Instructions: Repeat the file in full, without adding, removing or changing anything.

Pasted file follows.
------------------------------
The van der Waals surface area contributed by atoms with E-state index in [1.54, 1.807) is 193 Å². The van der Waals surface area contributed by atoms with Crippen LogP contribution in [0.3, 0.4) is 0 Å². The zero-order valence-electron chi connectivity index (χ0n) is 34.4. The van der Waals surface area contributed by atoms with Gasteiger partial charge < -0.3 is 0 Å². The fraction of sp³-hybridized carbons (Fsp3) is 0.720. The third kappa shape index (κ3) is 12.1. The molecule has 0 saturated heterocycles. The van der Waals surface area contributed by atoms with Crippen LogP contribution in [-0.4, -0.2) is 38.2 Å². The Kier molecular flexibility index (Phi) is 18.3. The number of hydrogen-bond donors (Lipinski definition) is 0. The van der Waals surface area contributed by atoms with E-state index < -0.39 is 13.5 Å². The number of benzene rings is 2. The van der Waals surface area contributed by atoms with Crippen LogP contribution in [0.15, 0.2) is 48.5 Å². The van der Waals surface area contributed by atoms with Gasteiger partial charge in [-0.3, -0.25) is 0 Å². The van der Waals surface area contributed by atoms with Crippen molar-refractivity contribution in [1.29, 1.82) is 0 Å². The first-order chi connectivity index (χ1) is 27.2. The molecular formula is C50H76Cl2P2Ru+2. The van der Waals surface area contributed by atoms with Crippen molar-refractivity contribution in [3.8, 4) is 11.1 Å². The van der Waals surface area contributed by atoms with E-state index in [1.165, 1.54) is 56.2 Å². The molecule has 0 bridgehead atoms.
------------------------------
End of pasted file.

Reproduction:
The van der Waals surface area contributed by atoms with E-state index in [1.54, 1.807) is 193 Å². The van der Waals surface area contributed by atoms with Crippen LogP contribution in [0.3, 0.4) is 0 Å². The zero-order valence-electron chi connectivity index (χ0n) is 34.4. The van der Waals surface area contributed by atoms with Gasteiger partial charge < -0.3 is 0 Å². The fraction of sp³-hybridized carbons (Fsp3) is 0.720. The third kappa shape index (κ3) is 12.1. The molecule has 0 saturated heterocycles. The van der Waals surface area contributed by atoms with Crippen LogP contribution in [-0.4, -0.2) is 38.2 Å². The Kier molecular flexibility index (Phi) is 18.3. The number of hydrogen-bond donors (Lipinski definition) is 0. The van der Waals surface area contributed by atoms with E-state index < -0.39 is 13.5 Å². The number of benzene rings is 2. The van der Waals surface area contributed by atoms with Crippen LogP contribution in [0.15, 0.2) is 48.5 Å². The van der Waals surface area contributed by atoms with Gasteiger partial charge in [-0.3, -0.25) is 0 Å². The van der Waals surface area contributed by atoms with Crippen molar-refractivity contribution in [1.29, 1.82) is 0 Å². The first-order chi connectivity index (χ1) is 27.2. The molecular formula is C50H76Cl2P2Ru+2. The van der Waals surface area contributed by atoms with Crippen molar-refractivity contribution in [3.8, 4) is 11.1 Å². The van der Waals surface area contributed by atoms with E-state index in [1.165, 1.54) is 56.2 Å². The molecule has 0 bridgehead atoms.